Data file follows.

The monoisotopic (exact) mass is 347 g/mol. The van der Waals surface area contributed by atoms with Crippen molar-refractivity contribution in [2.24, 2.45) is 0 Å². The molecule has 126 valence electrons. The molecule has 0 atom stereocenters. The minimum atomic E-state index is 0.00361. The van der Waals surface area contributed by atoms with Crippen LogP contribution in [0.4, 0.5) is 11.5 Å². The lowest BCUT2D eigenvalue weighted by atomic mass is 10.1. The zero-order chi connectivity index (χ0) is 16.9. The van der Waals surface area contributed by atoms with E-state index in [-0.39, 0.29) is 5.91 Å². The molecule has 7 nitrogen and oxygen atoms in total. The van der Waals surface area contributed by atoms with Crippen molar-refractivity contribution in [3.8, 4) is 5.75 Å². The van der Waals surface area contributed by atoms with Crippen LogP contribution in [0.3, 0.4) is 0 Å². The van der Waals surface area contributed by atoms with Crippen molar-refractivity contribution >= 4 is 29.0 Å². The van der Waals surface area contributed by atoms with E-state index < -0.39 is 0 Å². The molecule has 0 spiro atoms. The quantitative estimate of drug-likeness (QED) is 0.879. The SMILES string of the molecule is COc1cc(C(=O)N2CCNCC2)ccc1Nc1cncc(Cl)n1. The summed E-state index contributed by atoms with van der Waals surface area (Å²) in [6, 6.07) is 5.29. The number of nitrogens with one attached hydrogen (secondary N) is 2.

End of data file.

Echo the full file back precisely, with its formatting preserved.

The monoisotopic (exact) mass is 347 g/mol. The van der Waals surface area contributed by atoms with Crippen molar-refractivity contribution in [2.24, 2.45) is 0 Å². The molecule has 126 valence electrons. The molecule has 0 atom stereocenters. The minimum atomic E-state index is 0.00361. The van der Waals surface area contributed by atoms with Crippen LogP contribution in [0.4, 0.5) is 11.5 Å². The lowest BCUT2D eigenvalue weighted by atomic mass is 10.1. The zero-order chi connectivity index (χ0) is 16.9. The van der Waals surface area contributed by atoms with E-state index in [-0.39, 0.29) is 5.91 Å². The molecule has 7 nitrogen and oxygen atoms in total. The van der Waals surface area contributed by atoms with Crippen molar-refractivity contribution in [3.8, 4) is 5.75 Å². The van der Waals surface area contributed by atoms with Crippen LogP contribution in [0.3, 0.4) is 0 Å². The van der Waals surface area contributed by atoms with Crippen molar-refractivity contribution >= 4 is 29.0 Å². The van der Waals surface area contributed by atoms with E-state index < -0.39 is 0 Å². The molecule has 0 spiro atoms. The quantitative estimate of drug-likeness (QED) is 0.879. The SMILES string of the molecule is COc1cc(C(=O)N2CCNCC2)ccc1Nc1cncc(Cl)n1. The summed E-state index contributed by atoms with van der Waals surface area (Å²) in [6, 6.07) is 5.29. The number of nitrogens with one attached hydrogen (secondary N) is 2.